What a wonderful thing if we could regard difficulty, trials, trouble…as a conduit of blessing.  God is the source of all good things, including life, joy, peace, and love.  Fellowship with Him is described as fullness of joy in Psalm 16.  The psalmist also writes there, “I have no good apart from You.”  Closeness to Him is the essence of blessedness.  What draws us into this closeness more swiftly and surely than trouble?

A simple search through the Psalms for the concept of trouble shows that difficulty drives the faithful straight to the Lord’s side, where they find a stronghold of steadfast love, forgiveness, redemption, shelter, preservation, sustenance, comfort, revival, rest, and delight (Psa 6, 9, 25, 27, 32, 34, 41, 46, 50, 54, 71, 77, 86, 91, 94, 107, 119, 138).  In a word, they find help.  The evil of trouble drives them to the ultimate good who is God.

This is not to say that trouble itself should be desirable to us.  We ought not wish for pain because of the pleasure that accompanies it.  We’re not meant to crave trouble.  In fact, our hope is the second coming of Christ when all trouble will be gone forever (Titus 2:11-13Rev 21:4).  However, trouble is tempered by the comfort derived by the necessity of clinging to Him.  We don’t crave trouble, but the peace of fellowship with Him overwhelms that trouble.  Trouble then can be considered a road to blessing in that it brings us to desire Him more than we would otherwise.

Paul’s words in 2 Cor 1:8-9 capture this dual nature of trouble: For we were so utterly burdened beyond our strength that we despaired of life itself. Indeed, we felt that we had received the sentence of death. But that was to make us rely not on ourselves but on God who raises the dead.  Trouble is fearsome and it causes us great distress and pain, yet it does us the immense good us driving us to our great God and Savior.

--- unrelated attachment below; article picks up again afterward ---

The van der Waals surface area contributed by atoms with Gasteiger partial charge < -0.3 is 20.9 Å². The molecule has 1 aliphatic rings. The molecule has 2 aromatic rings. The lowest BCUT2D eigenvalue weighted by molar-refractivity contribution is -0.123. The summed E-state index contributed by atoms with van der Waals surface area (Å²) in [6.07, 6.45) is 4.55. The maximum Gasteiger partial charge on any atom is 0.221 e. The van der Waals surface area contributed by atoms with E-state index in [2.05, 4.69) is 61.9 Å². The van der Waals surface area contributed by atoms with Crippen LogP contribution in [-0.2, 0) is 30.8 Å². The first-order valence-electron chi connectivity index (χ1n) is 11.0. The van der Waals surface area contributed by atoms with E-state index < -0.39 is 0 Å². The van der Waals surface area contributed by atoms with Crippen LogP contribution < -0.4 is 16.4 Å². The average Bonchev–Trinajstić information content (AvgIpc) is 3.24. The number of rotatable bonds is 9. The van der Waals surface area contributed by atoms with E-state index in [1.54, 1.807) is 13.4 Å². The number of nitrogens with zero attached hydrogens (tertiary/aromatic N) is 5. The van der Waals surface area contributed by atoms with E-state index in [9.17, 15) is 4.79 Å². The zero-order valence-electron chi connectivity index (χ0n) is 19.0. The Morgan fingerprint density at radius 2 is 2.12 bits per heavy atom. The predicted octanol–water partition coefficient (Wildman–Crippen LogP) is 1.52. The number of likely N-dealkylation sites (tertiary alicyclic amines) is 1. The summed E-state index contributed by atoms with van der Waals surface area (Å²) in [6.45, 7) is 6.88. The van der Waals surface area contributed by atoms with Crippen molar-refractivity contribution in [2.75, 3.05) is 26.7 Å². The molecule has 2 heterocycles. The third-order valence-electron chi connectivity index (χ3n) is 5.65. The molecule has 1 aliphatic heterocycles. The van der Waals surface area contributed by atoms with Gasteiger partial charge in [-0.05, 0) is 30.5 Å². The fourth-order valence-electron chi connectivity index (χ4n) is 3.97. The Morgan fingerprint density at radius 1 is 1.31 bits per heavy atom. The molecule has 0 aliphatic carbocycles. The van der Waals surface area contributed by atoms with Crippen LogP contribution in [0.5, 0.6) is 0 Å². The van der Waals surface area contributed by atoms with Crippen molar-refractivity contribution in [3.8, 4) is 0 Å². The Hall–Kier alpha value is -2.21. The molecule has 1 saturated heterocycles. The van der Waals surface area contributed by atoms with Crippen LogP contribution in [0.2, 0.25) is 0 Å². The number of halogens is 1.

Those who have walked with the Lord for years will testify that the sweetest fellowship they’ve ever known was during times of difficulty.  On the other hand, times of relative ease are when we find ourselves most likely to drift from Him.

Trouble reminds us how needy we are and how sufficient He is.  It displays how fleeting worldly pleasures are, but how eternal divine pleasures are.  It removes our focus from the empty things of the creation and places it on the excellencies of the Creator.  It gently forces upon us a desire for the one thing that will make the new heavens and new earth so magnificent: the comforting presence of the Godhead.  When trouble drives us to the Lord, it brings a taste of heaven into this fallen world.   


Those of us who are in trouble - in the midst of our lamentation, we should make room for thanksgiving.  We should dare to enjoy the closeness with Him that our difficult circumstances necessitate.

Thursday, September 20, 2018

What's the next sermon series?


“So what are we doing next?”  

This is the question I hear repeatedly every time we are nearing the end of another book of the Bible on Sunday mornings.  I like to keep it a secret to build anticipation, and I’ve never been a master of deflection, so my answer is usually something inelegant like, “I can’t tell you.”  Though I'm not usually forthcoming with the new series, I love it that so many people are eager to know what’s in store, and no one looks forward to a new series more than I do.